I do feel for the players on this team because Aleksander Barkov, Jonathan Huberdeau, Vincent Trochek, Evgeni Dadonov and Roberto Luongo have all had tremendous seasons. That’s a strong foundation to build upon, but I genuinely worry the higher echelons of Florida’s front office don’t have what it takes to make the correct moves for the future. I would like to see the Panthers get better in defense and they seriously need to get much better than James Reimer as a backup goaltender. But otherwise, things are looking bright for this team no matter how this season finishes for them.

  • 16. Anaheim (Pace: 97 pts, LW: 16)
  • 15. Colorado (Pace: 96 pts, LW: 15)
  • 14. New Jersey (Pace: 95 pts, LW: 14)
  • 13. Columbus (Pace: 98 pts, LW: 13)
  • 12. Philadelphia (Pace: 97 pts, LW: 12)

So the New Jersey Devils have a shot at making the playoffs for the first time since those infamous months where Ilya Kovalchuk leaving the team unceremoniously and Zach Parise leaving for Minnesota. However, this team genuinely might still not be very good. In both defense and attack, the Devils sit in the bottom ten in the NHL based off of even strength shot attempts. However, unlike in seasons past, they might actually be good when it comes to putting pucks in the back of the net. With an even strength shooting percentage of 8.1%, New Jersey sits tenth in the league in that category and that is why their 14th best goal total of 232 looks much rosier than what it should be.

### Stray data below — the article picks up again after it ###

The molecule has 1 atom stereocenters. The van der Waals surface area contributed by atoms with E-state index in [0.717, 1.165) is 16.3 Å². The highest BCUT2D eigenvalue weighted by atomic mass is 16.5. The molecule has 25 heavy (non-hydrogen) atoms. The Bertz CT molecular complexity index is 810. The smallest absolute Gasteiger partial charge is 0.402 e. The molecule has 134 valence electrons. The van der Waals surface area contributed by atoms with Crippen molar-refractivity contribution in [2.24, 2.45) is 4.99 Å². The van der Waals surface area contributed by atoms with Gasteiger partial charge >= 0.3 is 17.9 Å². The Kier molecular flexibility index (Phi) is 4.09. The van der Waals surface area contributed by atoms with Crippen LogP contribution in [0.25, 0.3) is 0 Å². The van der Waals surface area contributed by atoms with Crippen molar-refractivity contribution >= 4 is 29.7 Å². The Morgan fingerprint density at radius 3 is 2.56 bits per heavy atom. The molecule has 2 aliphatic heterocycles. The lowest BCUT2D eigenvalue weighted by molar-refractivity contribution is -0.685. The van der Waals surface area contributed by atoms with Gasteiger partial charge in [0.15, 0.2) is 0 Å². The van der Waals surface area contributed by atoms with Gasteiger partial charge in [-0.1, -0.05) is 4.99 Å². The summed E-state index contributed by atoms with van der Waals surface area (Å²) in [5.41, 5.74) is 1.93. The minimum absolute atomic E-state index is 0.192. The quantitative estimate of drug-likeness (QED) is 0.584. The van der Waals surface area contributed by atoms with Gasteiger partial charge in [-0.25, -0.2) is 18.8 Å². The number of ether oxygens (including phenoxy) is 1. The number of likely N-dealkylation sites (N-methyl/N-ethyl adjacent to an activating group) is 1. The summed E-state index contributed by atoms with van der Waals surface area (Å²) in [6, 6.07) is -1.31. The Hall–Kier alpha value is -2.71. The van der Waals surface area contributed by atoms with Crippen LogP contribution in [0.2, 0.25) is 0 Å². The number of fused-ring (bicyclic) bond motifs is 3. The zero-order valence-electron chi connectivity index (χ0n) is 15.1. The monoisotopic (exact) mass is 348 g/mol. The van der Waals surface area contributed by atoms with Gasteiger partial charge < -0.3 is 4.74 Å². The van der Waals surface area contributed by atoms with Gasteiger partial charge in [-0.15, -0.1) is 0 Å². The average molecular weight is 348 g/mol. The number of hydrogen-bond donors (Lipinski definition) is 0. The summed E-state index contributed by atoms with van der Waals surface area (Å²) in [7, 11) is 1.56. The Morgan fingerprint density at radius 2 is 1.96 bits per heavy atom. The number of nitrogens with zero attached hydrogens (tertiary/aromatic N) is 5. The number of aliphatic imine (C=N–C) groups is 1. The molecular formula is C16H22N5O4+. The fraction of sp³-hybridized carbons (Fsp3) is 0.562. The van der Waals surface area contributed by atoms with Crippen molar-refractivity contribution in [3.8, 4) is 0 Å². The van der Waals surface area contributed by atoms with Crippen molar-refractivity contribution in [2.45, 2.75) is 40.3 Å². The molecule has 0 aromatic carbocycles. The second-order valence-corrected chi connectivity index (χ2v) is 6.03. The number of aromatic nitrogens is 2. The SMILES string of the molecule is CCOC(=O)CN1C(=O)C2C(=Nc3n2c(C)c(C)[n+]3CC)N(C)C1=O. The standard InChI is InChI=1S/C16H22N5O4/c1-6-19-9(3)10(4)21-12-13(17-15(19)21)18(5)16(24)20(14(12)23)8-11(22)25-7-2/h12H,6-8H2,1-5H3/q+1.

Taylor Hall is having a brilliant season with 86 points, while Will Butcher, Nico Hirschier, and Jesper Blatt have given a youth infusion that has been needed for years. On the downside, this team is still quite terrible in defense and their goaltending has been surprisingly worse. In fact, it actually looks like Keith Kincaid has taken the reigns from supposed world beater Corey Schneider for the starting netminding job. Since solidifying that role, Kincaid has guided the Devils to a 15-6-1 record while he’s been between the pipes and has saved 91.9% of his total shots faced. The underlying numbers still don’t totally wow you, but if anything, the 28-year old has provided some stability for an organization that’s been demanding it on the whole roster for some time.